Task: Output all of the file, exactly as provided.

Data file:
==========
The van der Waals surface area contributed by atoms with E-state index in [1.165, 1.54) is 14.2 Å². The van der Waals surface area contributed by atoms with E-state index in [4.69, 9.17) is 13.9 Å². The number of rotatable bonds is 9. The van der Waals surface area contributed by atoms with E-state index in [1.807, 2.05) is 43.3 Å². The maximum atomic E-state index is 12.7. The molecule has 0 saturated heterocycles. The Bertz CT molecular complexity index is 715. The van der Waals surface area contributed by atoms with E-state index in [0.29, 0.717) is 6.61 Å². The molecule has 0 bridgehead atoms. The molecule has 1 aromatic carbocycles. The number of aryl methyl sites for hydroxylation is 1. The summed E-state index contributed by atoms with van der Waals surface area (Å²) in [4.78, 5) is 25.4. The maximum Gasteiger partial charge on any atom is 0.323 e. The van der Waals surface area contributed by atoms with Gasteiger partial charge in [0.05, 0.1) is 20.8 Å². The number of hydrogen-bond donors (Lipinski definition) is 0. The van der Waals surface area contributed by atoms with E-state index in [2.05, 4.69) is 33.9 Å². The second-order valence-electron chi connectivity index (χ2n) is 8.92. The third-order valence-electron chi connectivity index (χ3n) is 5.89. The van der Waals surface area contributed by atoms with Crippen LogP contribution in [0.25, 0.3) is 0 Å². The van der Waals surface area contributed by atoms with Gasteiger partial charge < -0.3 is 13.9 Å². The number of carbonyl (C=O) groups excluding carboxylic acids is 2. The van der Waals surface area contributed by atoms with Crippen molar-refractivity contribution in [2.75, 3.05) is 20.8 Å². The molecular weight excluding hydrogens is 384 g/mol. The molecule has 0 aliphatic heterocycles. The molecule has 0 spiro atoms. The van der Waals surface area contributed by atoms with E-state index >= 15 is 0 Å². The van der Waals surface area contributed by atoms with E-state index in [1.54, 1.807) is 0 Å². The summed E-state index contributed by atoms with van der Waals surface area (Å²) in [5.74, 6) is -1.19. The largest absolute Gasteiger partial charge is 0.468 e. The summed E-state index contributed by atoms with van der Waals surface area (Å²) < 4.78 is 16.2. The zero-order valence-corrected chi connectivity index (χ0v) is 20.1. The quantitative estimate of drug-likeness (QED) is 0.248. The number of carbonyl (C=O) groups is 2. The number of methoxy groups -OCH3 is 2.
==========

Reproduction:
The van der Waals surface area contributed by atoms with E-state index in [1.165, 1.54) is 14.2 Å². The van der Waals surface area contributed by atoms with E-state index in [4.69, 9.17) is 13.9 Å². The number of rotatable bonds is 9. The van der Waals surface area contributed by atoms with E-state index in [1.807, 2.05) is 43.3 Å². The maximum atomic E-state index is 12.7. The molecule has 0 saturated heterocycles. The Bertz CT molecular complexity index is 715. The van der Waals surface area contributed by atoms with E-state index in [0.29, 0.717) is 6.61 Å². The molecule has 0 bridgehead atoms. The molecule has 1 aromatic carbocycles. The number of aryl methyl sites for hydroxylation is 1. The summed E-state index contributed by atoms with van der Waals surface area (Å²) in [4.78, 5) is 25.4. The maximum Gasteiger partial charge on any atom is 0.323 e. The van der Waals surface area contributed by atoms with Gasteiger partial charge in [0.05, 0.1) is 20.8 Å². The number of hydrogen-bond donors (Lipinski definition) is 0. The van der Waals surface area contributed by atoms with E-state index in [2.05, 4.69) is 33.9 Å². The second-order valence-electron chi connectivity index (χ2n) is 8.92. The third-order valence-electron chi connectivity index (χ3n) is 5.89. The van der Waals surface area contributed by atoms with Crippen LogP contribution in [0.25, 0.3) is 0 Å². The van der Waals surface area contributed by atoms with Gasteiger partial charge < -0.3 is 13.9 Å². The number of carbonyl (C=O) groups excluding carboxylic acids is 2. The van der Waals surface area contributed by atoms with Crippen molar-refractivity contribution in [2.75, 3.05) is 20.8 Å². The molecular weight excluding hydrogens is 384 g/mol. The molecule has 0 aliphatic heterocycles. The molecule has 0 spiro atoms. The van der Waals surface area contributed by atoms with E-state index >= 15 is 0 Å². The van der Waals surface area contributed by atoms with E-state index in [1.54, 1.807) is 0 Å². The summed E-state index contributed by atoms with van der Waals surface area (Å²) in [5.74, 6) is -1.19. The largest absolute Gasteiger partial charge is 0.468 e. The summed E-state index contributed by atoms with van der Waals surface area (Å²) < 4.78 is 16.2. The zero-order valence-corrected chi connectivity index (χ0v) is 20.1. The quantitative estimate of drug-likeness (QED) is 0.248. The number of carbonyl (C=O) groups is 2. The number of methoxy groups -OCH3 is 2.